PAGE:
Let’s Be Real: What Teachers Need

I’ve heard it again and again from faculty. Different words, sure. Different tones, different rifts on the same melody. But the gist is the same: “Julie, I know you mean well, but I don’t have time to read those emails you send out.” “This year is somehow much more stressful than last year.” “Anytime you send out an article or idea in relation to teaching/learning it feels like you are shouting that I am not doing enough.” “Why is it the teacher is always the one that has to make adjustments? What about the students’ sense of responsibility?!”

I’m always grateful for crumbs of truth from folks I trust and respect, even if the very utterance means that much of what I spend my time doing in my daily job may, in actuality, be perceived as a distinct waste of time.

It turns out that these sentiments are not exclusively a St. Andrew’s phenomenon. Last week I ran across the latest Cult of Pedagogy piece in which Jennifer Gonzalez writes poignantly about how teachers are doing this 2021-22 school year in “Teachers are barely hanging on: Here’s what they need.” She put a question out to teachers on Twitter to get a sense of what was going on:

Gonzalez analyzed the hundreds of responses and boiled it all down to three themes: time, trust, and safety. And she doesn’t just talk about them in the abstract; she offers school leaders concrete strategies for how how to do better. I have taken every single recommendation to heart: from this blog I shared, but also from the many conversations I’ve had with all of our faculty. You may also be glad to know I’ve shared this with my senior leadership colleagues. This is a historical-social moment in which all of us who labor are thinking differently about the work we do, the way we are compensated, and the sustainability of our efforts. For this, I am grateful.

Lest you think administrators are exempt, I too have fallen prey to a sense of overwhelming frenzy. I feel it in the air. It seeps into my everyday. Sometimes, most of the time, my calendar reflects my feeling. Other times I wonder how days fly by with very little to account for them. I think sadly to myself: “I used to be productive. I used to have a zero inbox. I used to be able to hold it in my head all at once.” I wonder if it is middle age, or now working at both campuses, or covid fatigue, or all of the above. I’ve heard our students feel this way often as well. From our vantage point, they aren’t doing the reading, aren’t trying their best, have lost their pre-covid commitment to rigor. Yet many of our youth cite feeling overwhelmed, anxious, and stuck.

And yet, I also firmly believe that our very imperfect community is a good one to teach and learn within. I’ve said it before and I’ll say it again. I’ve never worked with smarter and more sincerely kind humans: at the faculty, administrative, and student level. I’ve never been at a school that exudes such warmth: in classrooms, courtyards, faculty meetings. This is not a paragraph of toxic positivity. This is not my attempt at gaslighting. This is simply my truth.

My two cents: I do not think the answer is always reducing, reducing, reducing. When I am doing the work I love, even when it is difficult and time consuming work, I am reignited. What rejuvenates you? I think the answer is different for each of us. This is why I strongly believe in professional opportunities that are not one-size fits all. For some, a school visit will remind you of why you love what you do. For others, conferences or blogs or podcasts are more your style. For still others, an informal conversation with colleagues about what is going on in your classrooms fits the bill. Others enjoy deep thinking alone with texts to reimagine the possibilities in their classrooms.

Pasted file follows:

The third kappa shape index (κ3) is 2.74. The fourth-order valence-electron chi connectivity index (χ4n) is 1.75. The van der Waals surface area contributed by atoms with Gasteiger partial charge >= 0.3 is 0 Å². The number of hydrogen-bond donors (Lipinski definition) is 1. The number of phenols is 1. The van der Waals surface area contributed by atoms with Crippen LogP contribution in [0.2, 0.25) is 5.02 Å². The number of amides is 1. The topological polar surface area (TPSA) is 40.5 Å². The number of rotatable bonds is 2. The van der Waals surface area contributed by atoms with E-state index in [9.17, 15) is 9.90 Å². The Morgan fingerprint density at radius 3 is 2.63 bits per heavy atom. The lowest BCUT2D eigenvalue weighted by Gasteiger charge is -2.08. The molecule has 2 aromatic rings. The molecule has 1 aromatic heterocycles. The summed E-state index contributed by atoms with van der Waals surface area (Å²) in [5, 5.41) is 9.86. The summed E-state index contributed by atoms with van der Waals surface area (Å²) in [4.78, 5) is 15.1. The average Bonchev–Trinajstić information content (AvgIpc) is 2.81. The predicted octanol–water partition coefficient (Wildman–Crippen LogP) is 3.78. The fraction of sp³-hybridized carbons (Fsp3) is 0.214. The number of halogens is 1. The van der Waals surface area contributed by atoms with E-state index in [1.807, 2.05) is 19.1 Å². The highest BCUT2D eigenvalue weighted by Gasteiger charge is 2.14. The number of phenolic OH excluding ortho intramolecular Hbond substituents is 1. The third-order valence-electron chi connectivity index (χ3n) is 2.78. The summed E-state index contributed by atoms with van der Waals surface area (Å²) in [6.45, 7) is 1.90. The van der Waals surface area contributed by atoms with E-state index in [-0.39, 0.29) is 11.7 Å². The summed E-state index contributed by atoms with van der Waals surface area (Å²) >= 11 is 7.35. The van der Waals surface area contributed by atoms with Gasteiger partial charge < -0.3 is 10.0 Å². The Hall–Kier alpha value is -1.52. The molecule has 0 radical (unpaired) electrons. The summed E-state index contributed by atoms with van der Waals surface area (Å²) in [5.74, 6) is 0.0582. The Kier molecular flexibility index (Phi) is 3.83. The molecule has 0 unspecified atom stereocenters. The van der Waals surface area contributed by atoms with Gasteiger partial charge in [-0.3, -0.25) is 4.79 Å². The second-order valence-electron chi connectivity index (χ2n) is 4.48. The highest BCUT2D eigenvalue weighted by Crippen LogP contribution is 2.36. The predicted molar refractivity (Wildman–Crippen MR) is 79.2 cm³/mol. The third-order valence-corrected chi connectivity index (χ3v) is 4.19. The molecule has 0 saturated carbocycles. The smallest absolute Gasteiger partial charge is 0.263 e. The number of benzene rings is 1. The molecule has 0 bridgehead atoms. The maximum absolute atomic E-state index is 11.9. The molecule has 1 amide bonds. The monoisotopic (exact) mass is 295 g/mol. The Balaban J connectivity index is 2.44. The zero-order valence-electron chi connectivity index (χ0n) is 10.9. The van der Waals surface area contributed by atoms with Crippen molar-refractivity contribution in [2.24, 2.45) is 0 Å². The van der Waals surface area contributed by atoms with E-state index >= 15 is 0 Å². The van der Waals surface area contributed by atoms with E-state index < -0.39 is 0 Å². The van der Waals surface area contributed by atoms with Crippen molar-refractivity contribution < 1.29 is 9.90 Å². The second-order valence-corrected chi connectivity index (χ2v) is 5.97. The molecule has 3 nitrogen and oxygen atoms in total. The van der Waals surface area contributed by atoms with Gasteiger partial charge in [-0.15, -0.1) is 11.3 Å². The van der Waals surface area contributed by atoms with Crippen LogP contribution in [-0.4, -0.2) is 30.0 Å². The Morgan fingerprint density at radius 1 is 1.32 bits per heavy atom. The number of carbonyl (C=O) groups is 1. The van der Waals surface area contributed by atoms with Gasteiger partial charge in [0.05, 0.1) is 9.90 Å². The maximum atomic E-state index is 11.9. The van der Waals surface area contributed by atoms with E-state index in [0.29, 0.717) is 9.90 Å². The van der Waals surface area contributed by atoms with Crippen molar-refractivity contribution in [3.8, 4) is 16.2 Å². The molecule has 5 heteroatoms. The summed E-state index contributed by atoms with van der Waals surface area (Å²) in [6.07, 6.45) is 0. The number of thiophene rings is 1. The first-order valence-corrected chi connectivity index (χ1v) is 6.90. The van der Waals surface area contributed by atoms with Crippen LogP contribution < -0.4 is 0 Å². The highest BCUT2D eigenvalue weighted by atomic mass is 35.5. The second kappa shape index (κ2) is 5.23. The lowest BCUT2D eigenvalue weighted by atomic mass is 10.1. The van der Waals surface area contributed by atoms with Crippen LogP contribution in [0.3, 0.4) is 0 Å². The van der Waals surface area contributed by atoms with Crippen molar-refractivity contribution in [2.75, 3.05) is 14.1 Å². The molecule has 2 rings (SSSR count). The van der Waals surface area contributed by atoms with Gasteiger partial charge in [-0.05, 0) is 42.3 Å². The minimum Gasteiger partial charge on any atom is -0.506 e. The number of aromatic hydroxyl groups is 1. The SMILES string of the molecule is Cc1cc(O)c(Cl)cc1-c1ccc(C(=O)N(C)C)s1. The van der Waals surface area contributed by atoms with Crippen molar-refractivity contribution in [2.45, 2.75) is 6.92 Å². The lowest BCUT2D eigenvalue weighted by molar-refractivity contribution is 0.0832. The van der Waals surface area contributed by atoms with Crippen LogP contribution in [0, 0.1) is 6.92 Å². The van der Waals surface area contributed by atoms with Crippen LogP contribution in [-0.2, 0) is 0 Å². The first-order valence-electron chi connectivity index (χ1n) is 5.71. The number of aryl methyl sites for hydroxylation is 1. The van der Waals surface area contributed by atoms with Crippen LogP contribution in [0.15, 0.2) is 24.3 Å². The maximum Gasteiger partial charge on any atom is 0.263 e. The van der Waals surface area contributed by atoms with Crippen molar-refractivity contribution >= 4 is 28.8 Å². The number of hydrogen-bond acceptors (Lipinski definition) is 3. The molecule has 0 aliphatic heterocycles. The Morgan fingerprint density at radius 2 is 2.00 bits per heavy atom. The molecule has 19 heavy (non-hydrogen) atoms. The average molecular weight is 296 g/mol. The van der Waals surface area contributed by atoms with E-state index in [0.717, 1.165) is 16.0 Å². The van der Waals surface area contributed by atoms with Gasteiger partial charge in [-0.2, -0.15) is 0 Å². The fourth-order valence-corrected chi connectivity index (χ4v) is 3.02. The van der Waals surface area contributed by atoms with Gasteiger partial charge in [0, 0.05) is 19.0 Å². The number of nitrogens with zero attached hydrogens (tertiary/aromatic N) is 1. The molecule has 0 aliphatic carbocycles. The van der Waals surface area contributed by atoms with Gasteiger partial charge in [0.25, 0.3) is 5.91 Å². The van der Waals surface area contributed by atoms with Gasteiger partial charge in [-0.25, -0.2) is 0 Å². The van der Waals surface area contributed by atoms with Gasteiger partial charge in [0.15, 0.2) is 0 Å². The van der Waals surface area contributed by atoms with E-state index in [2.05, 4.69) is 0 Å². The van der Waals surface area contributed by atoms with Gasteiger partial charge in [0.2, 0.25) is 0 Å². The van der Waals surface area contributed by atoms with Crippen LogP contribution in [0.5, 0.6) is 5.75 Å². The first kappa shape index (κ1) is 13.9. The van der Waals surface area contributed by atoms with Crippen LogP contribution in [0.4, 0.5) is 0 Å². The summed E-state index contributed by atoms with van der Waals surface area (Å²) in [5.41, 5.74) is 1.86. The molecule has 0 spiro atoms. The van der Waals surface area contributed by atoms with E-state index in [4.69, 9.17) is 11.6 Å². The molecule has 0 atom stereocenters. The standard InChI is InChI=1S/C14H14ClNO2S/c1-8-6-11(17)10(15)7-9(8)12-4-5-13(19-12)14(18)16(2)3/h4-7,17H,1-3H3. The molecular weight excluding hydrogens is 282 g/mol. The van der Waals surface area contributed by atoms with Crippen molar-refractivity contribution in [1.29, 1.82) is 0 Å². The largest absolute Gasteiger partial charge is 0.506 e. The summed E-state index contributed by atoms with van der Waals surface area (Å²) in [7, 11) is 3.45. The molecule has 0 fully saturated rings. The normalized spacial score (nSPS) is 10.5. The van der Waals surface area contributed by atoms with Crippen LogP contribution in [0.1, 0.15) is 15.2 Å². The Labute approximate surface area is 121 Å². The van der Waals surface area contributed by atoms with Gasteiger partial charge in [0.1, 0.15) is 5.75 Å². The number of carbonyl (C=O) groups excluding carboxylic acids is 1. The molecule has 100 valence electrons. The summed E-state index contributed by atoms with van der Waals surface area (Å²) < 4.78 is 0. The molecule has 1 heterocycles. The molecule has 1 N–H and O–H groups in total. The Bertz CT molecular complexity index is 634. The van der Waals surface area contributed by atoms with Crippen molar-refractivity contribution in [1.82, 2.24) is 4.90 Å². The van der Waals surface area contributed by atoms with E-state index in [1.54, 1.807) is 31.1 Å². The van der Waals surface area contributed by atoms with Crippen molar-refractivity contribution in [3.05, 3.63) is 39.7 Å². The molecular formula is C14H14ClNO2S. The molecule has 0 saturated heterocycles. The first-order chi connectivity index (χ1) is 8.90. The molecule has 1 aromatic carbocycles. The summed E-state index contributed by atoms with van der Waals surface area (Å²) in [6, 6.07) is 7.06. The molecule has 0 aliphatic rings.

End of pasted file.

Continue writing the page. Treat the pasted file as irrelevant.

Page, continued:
What is draining you? What is enlivening you? Can the answers to these two questions help inform our everyday small realities and our larger institutional commitments? How can we make room for more of the rejuvenating stuff and less of the other? I honestly don’t know, but I am eager to, alongside all of you, imagine my way into a better 2022, 2023, 2024 . . . work that feels sustainable and challenging but also deeply rewarding.

I want to end with an apology, one that Jennifer puts in her blog in a more compelling way than I ever could:

“A few weeks ago, I had an eye-opening conversation with my sister, who has been a high school science teacher for the better part of two decades. I’m paraphrasing her here, but basically she said this: You put out really good stuff, Jenn. I mean, the ideas are great. It’s stuff I really want to try. But most of the time I’m thinking “That’ll never happen.” Because there’s no time. So I end up feeling like a crap teacher because there’s this ideal out there that I’m clearly falling short of and I know I’ll never get there. You just don’t understand what it’s like. For the past eight years, I have been putting out content on my platform to help teachers do their jobs better. And I really hope that it has been helpful, that you’ve been able to use it to improve. But I am deeply sorry if I have ever implied that doing it should be a piece of cake, that you should happily ignore all the jacked-up expectations that make it nearly impossible to do this job well, or that being a good teacher means running yourself ragged for the sake of the kids.” (Gonzalez, 2021)

I’m hopeful you don’t feel the same way as Jennifer’s sister about this blog, our podcast, any of our coaching conversations, our PD days, or our faculty meetings. My feeling is we all need all the help we can get because this job is so impossible. For some of us, these initiatives and ideas spark joy, collaboration, and feel like one manifestation of community. But they are never meant to infer anything beyond that.

Be well.

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